Janet Yellen's final FOMC meeting was a muted end to what turned out to be an innovative and in many ways surprising tenure for the chair.
The statement issued at the meeting also sets up the Federal Reserve to more firmly focus on prices and meeting its long-run inflation target as a primary policy concern under incoming Chairman Jay Powell.
The re-shuffled Federal Open Market Committee opened 2018 by keeping interest rates at a target range of 1.25% to 1.50%, and generally kept their outlook for continued low unemployment and improving growth the same as at their final meeting last year. There was a bit of a muddled message then, though, as two FOMC officials cast dissenting votes to keep rates lower, and Yellen faced questions about the bank's forecast for a number (between 3 to 5) of rate hikes in the next two years even though inflation has continued to run below the Fed's long-run two percent target.
The new committee membership clarified things at this January meeting, and displayed the incrementalist and clear-signaling approach to nudging its tightening cycle forward that defined Yellen's era. They noted that, while still low, evidence of wage inflation has begun to rise in recent months, and said that they believe inflation will move up during the next twelve months. Many economists and Fed officials have said that wage inflation will precede broader increases in prices, so the committee is essentially signaling here that they sense the first rumblings of upward pressure that will take inflation to or past their 2% target in a consistent manner.
Yellen will certainly be remembered for leading the central bank's gradual but consistent tightening of policy, and push to move interest rates off the zero-bound where they had fallen during the financial crisis. That task, at least in January 2018, appears to have been a major policy success (and an unexpected one for critics who suggested Yellen's dove-ish tendencies would prevent her from any sort of tightening regime). As part of this effort, Yellen and other policymakers demonstrated a mastery of the communication and forecasting tools developed under her predecessor Ben Bernanke. Rather than being subject to the cryptic vagaries of a single policymaker as they were under Alan Greenspan, market expectations are now much more systematically and coherently guided.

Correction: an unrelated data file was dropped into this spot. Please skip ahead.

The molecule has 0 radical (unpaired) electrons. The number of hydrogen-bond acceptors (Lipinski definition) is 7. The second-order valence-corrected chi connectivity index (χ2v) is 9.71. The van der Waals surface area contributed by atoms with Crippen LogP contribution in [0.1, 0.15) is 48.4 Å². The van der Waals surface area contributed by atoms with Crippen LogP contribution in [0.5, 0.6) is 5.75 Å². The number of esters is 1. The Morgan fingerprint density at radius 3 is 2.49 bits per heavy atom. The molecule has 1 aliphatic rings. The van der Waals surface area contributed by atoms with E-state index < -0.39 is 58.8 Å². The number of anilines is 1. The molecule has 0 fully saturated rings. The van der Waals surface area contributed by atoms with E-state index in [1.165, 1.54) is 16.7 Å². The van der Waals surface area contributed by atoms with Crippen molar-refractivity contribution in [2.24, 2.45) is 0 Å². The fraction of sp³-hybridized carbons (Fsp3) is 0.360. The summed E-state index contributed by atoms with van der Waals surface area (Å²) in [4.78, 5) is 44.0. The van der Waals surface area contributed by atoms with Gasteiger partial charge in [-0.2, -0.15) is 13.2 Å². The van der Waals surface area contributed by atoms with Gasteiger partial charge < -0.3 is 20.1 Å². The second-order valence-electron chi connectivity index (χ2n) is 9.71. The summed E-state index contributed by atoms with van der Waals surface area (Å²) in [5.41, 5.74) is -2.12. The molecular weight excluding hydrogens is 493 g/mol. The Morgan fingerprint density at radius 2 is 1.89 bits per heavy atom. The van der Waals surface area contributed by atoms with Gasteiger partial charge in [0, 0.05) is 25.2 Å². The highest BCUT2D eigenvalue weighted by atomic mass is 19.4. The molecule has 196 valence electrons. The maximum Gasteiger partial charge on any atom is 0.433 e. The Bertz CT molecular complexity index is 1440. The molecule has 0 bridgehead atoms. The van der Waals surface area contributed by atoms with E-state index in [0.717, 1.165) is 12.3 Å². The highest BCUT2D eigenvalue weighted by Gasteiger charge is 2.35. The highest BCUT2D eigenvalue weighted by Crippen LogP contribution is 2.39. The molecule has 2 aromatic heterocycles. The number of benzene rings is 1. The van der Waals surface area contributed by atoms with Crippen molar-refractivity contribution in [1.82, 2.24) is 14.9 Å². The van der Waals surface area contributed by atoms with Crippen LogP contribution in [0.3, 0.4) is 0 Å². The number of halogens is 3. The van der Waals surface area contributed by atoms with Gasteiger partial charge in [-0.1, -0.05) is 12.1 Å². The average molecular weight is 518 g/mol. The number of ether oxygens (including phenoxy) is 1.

This was an important development: the Fed had never worked its way out of a rock-bottom rate stance before, and Yellen had seen firsthand during the 2013 Taper Tantrum how edgy and volatile markets could be when the Fed signaled that it was drawing back any amount of the enormous support it had deployed to stabilize the economy. So it is impressive that the Fed has materially lifted rates and tightened policy, as well as settled on and started a plan to shave trillions from its balance sheet, all without upsetting the progress made on growth and improving the labor markets.
Which brings us again to this first statement of 2018. The consistent, and consistently inexplicable shortfall of inflation from the bank's 2% target amid all the economic improvement, has been the one area where the bank has fallen short on its own goals during the Yellen era. The FOMC hinted in this statement that, under Powell, inflation now may begin taking a front seat when it comes to policy deliberations. Then again, Powell is a bit of a cypher when it comes to monetary policy, and Yellen's time as a moderate policy-tightening chair is a reminder that economic necessity can lead to outcomes that would be hard to predict when the central bank gets a new leader.